Baccarat, Brothels, Ballots. What Could Go Wrong?: Read My Lips

Complimentary drinks at caucus sites might get out the vote in Nevada.

Nevada superdelegates observing voter turnout.

Nevada superdelegates observing voter turnout.

Photographer: Moyan Brenn via Flickr. Used with permission under license by Creative Commons. (

Caesars Palace had it 28-12. It was 25-11 at Harrah's, 15-9 at the Wynn and 23-11 at New York-New York.

Those aren't the latest odds -- only the latest odd chapter from America's never-ending campaign. They're Hillary Clinton's winning delegate margins on Saturday at some of the casino caucus sites that helped propel her to victory in Nevada:

Twitter: Jon Ralston on Twitter

"Casino caucus site" might not be an oxymoron, but it's at least an inadvisable pairing, like "workplace flirtation" or "Midwest sushi." Leave it to Las Vegas to see nothing wrong with putting civic virtue an elevator ride away from vice. (When Marco Rubio lived in Las Vegas, in 1980, his Pop Warner football team was the Caesars Palace Gladiators.)

It's frightening enough that Nevada, land of brothels and baccarat, Area 51 and drive-thru weddings, has the right to vote. But now it's inserted itself early in the presidential-selection calendar, where its dazed denizens, who rarely see rain and are stubbornly fixated on the pronunciation of their state's name, can play maximum havoc with the course of the nation.

The Democratic caucuses in 2008, the first year Nevada voted early to boost its influence, "yielded a federal lawsuit, a fight between labor unions, charges of voter intimidation and accusations of prejudice," the Los Angeles Times reminds us. Even Bill Clinton, no stranger to the dark arts of politics, was left muttering about union trickery that year in support of his wife's opponent, Barack Obama.

The shenanigans of 2008 were recalled on Bloomberg Television's "With All Due Respect" last week by host John Heilemann and David Plouffe, who was Obama's campaign manager that year:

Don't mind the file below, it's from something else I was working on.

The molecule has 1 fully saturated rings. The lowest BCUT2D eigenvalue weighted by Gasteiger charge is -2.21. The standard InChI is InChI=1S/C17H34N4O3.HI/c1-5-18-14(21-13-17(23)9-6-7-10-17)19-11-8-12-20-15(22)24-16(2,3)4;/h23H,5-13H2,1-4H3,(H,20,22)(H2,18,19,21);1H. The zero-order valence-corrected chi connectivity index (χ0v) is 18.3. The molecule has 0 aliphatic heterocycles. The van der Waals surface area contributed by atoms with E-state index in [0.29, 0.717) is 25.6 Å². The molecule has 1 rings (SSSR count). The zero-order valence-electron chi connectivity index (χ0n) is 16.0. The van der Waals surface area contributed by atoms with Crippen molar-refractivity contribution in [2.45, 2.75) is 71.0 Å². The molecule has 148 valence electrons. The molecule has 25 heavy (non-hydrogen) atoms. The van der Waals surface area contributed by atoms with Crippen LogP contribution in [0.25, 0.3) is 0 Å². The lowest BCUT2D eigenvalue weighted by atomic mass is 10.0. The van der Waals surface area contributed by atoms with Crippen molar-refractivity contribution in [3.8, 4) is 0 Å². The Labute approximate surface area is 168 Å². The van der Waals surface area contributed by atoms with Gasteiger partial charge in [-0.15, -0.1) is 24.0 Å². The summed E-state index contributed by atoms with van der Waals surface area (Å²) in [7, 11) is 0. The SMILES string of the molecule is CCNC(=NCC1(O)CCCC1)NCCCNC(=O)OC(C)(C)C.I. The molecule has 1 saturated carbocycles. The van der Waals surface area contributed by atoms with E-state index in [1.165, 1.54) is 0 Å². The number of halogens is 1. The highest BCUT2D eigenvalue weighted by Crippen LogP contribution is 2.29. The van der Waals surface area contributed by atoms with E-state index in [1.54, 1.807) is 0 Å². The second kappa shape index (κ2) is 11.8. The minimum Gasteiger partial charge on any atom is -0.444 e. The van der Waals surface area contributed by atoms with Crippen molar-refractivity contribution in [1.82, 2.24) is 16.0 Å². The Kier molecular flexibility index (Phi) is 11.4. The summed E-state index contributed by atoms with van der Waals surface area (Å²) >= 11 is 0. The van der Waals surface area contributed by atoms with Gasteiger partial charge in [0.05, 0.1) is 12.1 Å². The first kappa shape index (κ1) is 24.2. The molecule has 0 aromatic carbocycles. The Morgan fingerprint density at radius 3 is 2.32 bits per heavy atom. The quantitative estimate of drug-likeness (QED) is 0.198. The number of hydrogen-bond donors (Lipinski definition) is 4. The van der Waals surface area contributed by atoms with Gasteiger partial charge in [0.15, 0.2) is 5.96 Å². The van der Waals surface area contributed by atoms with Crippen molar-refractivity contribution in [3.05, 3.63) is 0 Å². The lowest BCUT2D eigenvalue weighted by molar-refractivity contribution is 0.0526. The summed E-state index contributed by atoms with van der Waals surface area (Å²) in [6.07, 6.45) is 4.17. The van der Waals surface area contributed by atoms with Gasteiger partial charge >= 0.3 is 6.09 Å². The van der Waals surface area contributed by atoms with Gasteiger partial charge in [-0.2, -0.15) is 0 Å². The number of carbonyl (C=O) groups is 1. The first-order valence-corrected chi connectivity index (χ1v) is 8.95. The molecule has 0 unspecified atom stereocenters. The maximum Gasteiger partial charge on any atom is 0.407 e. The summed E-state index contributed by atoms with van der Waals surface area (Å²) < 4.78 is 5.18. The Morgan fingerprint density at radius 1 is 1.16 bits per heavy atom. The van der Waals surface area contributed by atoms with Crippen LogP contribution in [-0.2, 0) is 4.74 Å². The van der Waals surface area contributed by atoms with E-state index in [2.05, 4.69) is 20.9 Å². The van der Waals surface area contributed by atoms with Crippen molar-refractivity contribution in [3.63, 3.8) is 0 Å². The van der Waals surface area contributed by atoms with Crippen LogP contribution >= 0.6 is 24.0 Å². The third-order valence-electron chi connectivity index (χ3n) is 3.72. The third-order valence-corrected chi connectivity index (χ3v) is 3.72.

Heilemann: "I remember covering this caucus in 2008 and thinking that of all the 50 states, that this was the weirdest, most skeevy, hinky election of any in the nominating contest. Do you agree with that, and why is Nevada so weird?"

Plouffe: "Well, you know, you've got caucus sites in casinos. It's a multi-hour affair, so in some respects it resembles a primary. And you know, politics here, like in New Jersey, like in Louisiana, it's crazy, OK …"

Heilemann: "By which you mean dirty."

Plouffe: "Well, you know, there's a lot of deals being struck, yeah."

This year, it was Hillary Clinton who benefited from the backroom maneuvering in Vegas, and it was her opponent, Bernie Sanders, who left Vegas wounded and muttering to himself. Yet even with the encouragement of Senate Minority Leader Harry Reid, only about 80,000 voters participated in the Democratic caucuses on Saturday. For comparison's sake, an estimated 171,000 voters participated in Iowa's Democratic caucuses at the start of the month.

Now it's the Republicans' turn. Because Nevada, in its wisdom, scheduled its caucuses on separate days, there's concern that some passionate suffragists who participated in Democratic caucuses on Saturday might vote again today, just like gluttons returning for seconds at the free buffet. But at least they'd be voting: Republican turnout was so weak in 2008 and 2012 that Mitt Romney had to do little other than enjoy his home-field advantage. The paltry 33,000 Republican ballots cast in 2012 were still enough to clog the party's vote-counting system for days.

Would we really expect anything else from Nevada? Its early U.S. senators included a white supremacist and a guy nicknamed "Slippery Jim." Public intoxication is protected by state law. Hookers make endorsements.

Strangely enough, one thing you can't legally do in Nevada is bet on the outcome of an election. A  state senator, Tick Segerblom, has been trying to change that. He doesn't buy the idea that Vegas is above wagering on democracy.

"People say it’s going to ruin our reputation," he told the Boston Globe last year. "This is Nevada. What kind of reputation are you talking about?"


Concession speech of Ethan Mitchell, candidate for 5th-grade president, after finishing in fourth place:

Fellow students, teachers and friends,

They said this day would never come. They said we couldn't do it, that we couldn't defy the pundits, that we couldn't produce this extraordinary result. But we have made history here today.

Thank you so much. Thank you.

Two weeks ago we had no political organization, no money, no name recognition. Today you sent a very profound message, and for that I am eternally grateful.

Two decades ago, a newly married couple settled just up the street to start a family and pursue the American dream. All they wanted was a mortgage interest deduction and space to park a second car. Where else but in America could the child of two working parents have an opportunity to serve, and to lead?

This is no ordinary election. This is a time for a class president who understands the struggles of today and the promise of next week. This isn't the end. This is a just-the-beginning speech.

Now, onto recess!

(Read My Lips is a column dedicated to the proposition that men and women in a position of power, or the pursuit of it, will say or do things for which they might be sorry.) 

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